Growing up primarily around women, Robyn would listen to the many stories that they would all share. Soon, she had noticed common fears and experiences that all women tend to share. These shared stories helped Robyn break down what demonstrates power, despite the odds stacked against female figures. She believes people misrepresent women, and what they’ve done throughout history has gone unnoticed for so long.
Robyn wants to use the assumptions made on women to her advantage with humor instead of anger. She likes to illustrate women in dominant positions while also placing them in stereotypical environments. Their positions give more power and motivation for other women to address tough realities and help create conversations that need to happen amongst everyone. Ultimately, she wishes to show people how ridiculous stereotypes can be and to allow herself and others to laugh instead of choosing anger.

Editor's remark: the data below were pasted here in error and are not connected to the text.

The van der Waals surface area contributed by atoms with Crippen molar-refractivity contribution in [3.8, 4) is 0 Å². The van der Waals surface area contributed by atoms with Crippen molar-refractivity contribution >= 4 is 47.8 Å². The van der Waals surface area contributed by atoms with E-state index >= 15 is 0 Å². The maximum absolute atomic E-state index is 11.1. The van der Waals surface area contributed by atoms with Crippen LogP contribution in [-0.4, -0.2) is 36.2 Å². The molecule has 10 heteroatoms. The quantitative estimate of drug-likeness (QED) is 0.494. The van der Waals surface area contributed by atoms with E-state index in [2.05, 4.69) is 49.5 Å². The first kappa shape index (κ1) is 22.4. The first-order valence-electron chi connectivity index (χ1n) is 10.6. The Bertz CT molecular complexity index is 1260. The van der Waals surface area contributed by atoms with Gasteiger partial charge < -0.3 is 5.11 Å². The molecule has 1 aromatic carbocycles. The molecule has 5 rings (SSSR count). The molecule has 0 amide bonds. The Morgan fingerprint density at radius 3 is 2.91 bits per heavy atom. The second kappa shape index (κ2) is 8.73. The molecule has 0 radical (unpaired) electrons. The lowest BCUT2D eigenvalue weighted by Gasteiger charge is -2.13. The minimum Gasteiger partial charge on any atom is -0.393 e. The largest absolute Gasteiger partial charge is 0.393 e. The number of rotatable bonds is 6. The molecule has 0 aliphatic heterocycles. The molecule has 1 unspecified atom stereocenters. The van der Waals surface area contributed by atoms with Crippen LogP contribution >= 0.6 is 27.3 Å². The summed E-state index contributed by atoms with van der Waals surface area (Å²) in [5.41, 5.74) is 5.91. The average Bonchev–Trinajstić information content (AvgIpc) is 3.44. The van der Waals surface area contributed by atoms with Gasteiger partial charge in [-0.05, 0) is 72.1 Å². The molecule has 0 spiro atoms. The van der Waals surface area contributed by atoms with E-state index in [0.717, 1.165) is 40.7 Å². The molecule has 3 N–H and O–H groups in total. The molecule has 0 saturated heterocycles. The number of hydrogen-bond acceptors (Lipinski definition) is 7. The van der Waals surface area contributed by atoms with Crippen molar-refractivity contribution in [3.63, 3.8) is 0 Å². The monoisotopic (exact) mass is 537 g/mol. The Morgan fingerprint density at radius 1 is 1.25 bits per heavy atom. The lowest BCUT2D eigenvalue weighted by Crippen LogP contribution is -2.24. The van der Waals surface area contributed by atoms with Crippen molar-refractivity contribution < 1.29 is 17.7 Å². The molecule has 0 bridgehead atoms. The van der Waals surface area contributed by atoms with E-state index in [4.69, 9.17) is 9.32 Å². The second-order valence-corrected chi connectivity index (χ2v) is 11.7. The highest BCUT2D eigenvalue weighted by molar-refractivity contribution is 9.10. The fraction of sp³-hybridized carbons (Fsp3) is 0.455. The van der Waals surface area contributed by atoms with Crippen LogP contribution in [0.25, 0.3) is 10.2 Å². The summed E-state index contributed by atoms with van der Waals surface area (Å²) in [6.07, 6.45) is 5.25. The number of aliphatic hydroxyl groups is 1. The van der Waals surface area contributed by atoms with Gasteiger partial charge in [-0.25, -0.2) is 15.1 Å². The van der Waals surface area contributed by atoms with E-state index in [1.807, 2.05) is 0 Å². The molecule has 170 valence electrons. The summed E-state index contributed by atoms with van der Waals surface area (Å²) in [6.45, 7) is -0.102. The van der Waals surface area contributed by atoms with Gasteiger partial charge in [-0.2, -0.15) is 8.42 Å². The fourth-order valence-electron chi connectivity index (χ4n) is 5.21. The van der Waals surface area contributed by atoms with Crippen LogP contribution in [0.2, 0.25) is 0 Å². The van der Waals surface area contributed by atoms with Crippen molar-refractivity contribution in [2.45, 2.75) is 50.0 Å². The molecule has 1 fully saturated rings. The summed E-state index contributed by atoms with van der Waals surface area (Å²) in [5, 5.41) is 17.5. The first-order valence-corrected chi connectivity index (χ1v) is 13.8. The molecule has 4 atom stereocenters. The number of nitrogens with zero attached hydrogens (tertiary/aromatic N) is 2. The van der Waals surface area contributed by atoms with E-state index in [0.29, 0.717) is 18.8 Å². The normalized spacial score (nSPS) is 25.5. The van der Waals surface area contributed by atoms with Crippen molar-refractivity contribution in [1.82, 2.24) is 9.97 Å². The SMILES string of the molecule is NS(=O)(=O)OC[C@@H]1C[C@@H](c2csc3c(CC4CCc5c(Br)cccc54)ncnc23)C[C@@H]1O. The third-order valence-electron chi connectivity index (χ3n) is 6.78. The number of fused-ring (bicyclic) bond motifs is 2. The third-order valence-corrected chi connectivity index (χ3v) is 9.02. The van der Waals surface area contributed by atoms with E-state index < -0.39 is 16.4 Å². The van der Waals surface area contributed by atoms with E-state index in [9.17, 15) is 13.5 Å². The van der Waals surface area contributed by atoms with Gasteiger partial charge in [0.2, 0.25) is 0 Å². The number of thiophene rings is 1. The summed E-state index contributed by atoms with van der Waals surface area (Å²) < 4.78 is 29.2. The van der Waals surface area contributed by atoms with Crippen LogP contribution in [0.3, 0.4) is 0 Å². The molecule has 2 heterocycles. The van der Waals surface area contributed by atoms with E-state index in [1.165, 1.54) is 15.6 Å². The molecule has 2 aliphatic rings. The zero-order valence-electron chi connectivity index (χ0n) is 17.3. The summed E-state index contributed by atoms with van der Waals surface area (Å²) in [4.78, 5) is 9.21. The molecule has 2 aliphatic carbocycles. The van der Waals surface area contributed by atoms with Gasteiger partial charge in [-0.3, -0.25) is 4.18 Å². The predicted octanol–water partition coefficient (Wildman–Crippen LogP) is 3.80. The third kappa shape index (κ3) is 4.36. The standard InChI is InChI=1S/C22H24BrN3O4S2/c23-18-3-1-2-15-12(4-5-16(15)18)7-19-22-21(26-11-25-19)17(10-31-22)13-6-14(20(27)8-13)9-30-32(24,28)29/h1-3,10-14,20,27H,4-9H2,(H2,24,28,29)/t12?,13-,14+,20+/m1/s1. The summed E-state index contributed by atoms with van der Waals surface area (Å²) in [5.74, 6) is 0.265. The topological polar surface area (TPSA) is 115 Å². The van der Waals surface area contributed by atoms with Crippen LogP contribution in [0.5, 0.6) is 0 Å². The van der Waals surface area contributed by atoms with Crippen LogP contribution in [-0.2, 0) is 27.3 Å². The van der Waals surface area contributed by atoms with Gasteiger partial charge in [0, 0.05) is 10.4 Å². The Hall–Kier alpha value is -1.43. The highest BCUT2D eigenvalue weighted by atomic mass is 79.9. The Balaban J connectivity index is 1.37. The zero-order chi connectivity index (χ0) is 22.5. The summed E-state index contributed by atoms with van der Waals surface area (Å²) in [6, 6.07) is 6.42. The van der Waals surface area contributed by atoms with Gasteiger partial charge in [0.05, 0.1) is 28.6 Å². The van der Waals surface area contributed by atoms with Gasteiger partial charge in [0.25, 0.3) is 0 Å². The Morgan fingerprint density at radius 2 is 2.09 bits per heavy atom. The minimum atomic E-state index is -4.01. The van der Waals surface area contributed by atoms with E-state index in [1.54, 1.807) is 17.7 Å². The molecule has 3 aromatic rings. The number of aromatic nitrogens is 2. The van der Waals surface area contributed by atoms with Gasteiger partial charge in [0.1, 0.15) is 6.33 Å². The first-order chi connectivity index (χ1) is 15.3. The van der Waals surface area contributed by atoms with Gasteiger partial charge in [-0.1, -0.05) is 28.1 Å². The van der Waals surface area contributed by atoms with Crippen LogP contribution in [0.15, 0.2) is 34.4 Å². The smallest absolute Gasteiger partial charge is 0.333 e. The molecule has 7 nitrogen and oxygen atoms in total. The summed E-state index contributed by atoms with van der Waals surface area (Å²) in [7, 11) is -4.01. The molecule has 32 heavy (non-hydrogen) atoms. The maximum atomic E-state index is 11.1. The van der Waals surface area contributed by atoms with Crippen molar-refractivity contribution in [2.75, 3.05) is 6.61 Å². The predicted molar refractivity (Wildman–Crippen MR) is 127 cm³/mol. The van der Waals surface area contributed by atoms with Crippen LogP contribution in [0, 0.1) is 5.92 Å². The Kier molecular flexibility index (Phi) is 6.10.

Robyn is a Navajo artist from a small reservation surrounded by the endless color of the New Mexican desert. Her experiences with school, people, and living situations had forced her to become independent at a young age. Her independence only motivated her to pursue education and self-confidence in her art. Soon, Robyn realized that being Native and a woman is viewed as a disadvantage but learned that it’s the best advantage she can have. Her passion for painting grew from the ability to create an unlimited amount of color that would captivate herself and others. She enjoys pairing colors next to each other to create different auras and moods that help communicate her ideas and thoughts through the practice of painting. Most importantly, painting is a therapeutic practice for Robyn to help herself understand herself as an artist and a Native woman.